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8 Essential “Always” of Holiday Food Safety
Article by Indu Upadhyaya, Ph.D., Assistant Extension Educator, Food Safety
Holiday gatherings bring families and friends together, to spread more joy and happiness. While the merriment begins around Thanksgiving and continues until the New Years’, the food during holiday buffets, the party trays, the turkey, and other delicacies remain the main attraction of gathering. But be aware that a well-meaning and much anticipated get together can easily turn sour if the food is not safely prepared, served, or stored. Food safety should be diligently taken care of, especially during holidays, as in the delight of the season, negligence could cause serious health consequences.
Most people who get sick from eating contaminated food, might have mild illness and recover early, however susceptible population can see lasting effects or even death. The Centers for Disease Control and Prevention (CDC) estimates that each year roughly 1 in 6 Americans get sick each year from contaminated food. Approximately 128,000 are hospitalized, and 3,000 die due to foodborne diseases across the country. These data are out of reported cases, thereby not including cases of undocumented, non-reported stomach indigestions and/or mild diarrhea or vomiting. The real number of patients getting sick from foodborne illnesses is still an unknown and hard to predict.
What you CAN do this season is control food contamination at your own home and community. Start with these simple steps aligning with USDA holiday food safety guidelines.
Here are the 8 “always” of food safety to help everyone stay healthy during the holiday season:
- Always wash your hands
It’s a simple rule to follow, yet many easily forget in midst of festivities. Wash your hands with soap and water for at least 20 seconds. Wash hands:
- Before you start preparing food,
- After using the bathroom,
- Before serving food and eating,
- After you handle raw meat, poultry, fish, seafood, and eggs.
- Always clean and sanitize:
Clean and sanitize any surfaces that have touched raw turkey, meat or fish and their juices and will later touch food such as kitchen counters, sinks, stoves, tabletops, etc.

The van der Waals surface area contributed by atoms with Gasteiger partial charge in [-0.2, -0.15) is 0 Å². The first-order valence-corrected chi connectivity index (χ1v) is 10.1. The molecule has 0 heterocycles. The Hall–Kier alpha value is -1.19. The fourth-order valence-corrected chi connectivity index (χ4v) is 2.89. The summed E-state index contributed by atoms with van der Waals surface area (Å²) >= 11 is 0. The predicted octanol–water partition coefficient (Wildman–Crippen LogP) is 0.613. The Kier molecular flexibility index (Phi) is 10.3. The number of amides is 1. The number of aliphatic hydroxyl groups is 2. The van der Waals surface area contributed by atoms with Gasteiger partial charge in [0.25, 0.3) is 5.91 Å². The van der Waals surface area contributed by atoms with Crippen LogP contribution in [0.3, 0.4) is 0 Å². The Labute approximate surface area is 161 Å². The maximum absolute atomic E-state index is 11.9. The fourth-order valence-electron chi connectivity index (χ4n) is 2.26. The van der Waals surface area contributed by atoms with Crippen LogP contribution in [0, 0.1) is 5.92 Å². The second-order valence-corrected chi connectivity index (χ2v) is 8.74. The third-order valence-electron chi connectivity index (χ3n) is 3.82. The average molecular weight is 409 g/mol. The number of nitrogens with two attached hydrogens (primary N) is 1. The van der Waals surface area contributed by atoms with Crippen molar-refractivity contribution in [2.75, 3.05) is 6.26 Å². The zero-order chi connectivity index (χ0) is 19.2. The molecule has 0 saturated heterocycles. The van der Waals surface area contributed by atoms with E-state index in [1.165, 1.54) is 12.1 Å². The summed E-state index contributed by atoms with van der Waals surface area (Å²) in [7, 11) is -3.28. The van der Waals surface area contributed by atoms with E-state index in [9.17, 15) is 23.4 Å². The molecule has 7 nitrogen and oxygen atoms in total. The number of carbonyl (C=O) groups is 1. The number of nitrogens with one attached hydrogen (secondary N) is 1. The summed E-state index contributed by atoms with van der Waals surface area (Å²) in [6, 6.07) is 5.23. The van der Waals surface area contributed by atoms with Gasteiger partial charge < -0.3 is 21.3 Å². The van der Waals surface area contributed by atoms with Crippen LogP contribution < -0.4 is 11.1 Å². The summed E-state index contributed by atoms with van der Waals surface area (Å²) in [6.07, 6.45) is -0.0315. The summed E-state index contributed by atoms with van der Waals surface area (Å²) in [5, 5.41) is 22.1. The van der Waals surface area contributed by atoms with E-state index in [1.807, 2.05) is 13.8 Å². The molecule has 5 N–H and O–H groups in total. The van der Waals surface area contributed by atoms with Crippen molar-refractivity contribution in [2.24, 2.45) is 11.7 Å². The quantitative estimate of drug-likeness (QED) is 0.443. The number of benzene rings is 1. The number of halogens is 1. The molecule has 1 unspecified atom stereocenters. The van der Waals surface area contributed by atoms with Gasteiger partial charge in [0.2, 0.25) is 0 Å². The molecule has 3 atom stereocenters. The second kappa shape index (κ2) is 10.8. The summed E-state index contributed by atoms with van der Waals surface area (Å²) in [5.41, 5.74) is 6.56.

Cleaning: with soap and hot water, and a paper or dish towel. Use these to remove any dirt and debris you can see.
Sanitizing: sanitize the surfaces to kill any remaining germs. Different food grade sanitizers or sanitizing wipes can be used. Allow to air dry and follow the label instructions on commercial sanitizers to determine whether you need to rinse food preparation areas after use.
Food borne bacteria like Campylobacter and Salmonella, found in poultry products, can survive on countertops and other kitchen surfaces from 4 to up to 32 hours, so make sure you repeat this step after handling raw meats or turkey.
Don’t forget to clean and sanitize any areas that will encounter the turkey before and after cooking.
- Always Thaw the Frozen Meat/Turkey Safely:
Always follow USDA recommended thawing. There are three ways to safely thaw a turkey: in the refrigerator, in cold water and in the microwave.
- Refrigerator thaw: Turkey can be safely thawed in a refrigerator. Allow roughly 24 hours for every four to five pounds of turkey. After thawing, a turkey is safe in a refrigerator for one to two days, before cooking.
- Cold water thaw: The cold-water thawing method will thaw your turkey faster but needs to be done very carefully. When thawing in a cold-water bath, allow 30 minutes per pound and submerge the turkey in its original wrapping to avoid cross-contamination. Change the water every 30 minutes until the turkey is thawed. Cook immediately after thawing.
- Microwave thaw: Smaller sized turkeys that fit in the microwave can be thawed using this method. Make sure to follow manufacturer’s recommendations. Cook it immediately after thawing because some areas of the food may become warm and begin to cook during the thawing process, bringing the food to the “Danger Zone.” (Between 40-140F).
It’s safe to cook a completely frozen turkey; however, it will take at least 50 percent longer to fully cook.
Remember to never thaw your turkey in hot water or leave it on a countertop.
- Always Separate food items to avoid cross contamination:
Cross-contamination is the spread of bacteria from raw meat and poultry onto ready-to-eat food, surfaces, and utensils. To avoid this, always use separate cutting boards — one for raw meat and poultry, and another for fruits and vegetables. Keep raw meat, poultry, fish, and their juices away from other food. After cutting raw meats, wash cutting board, knife, and counter tops with hot, soapy water.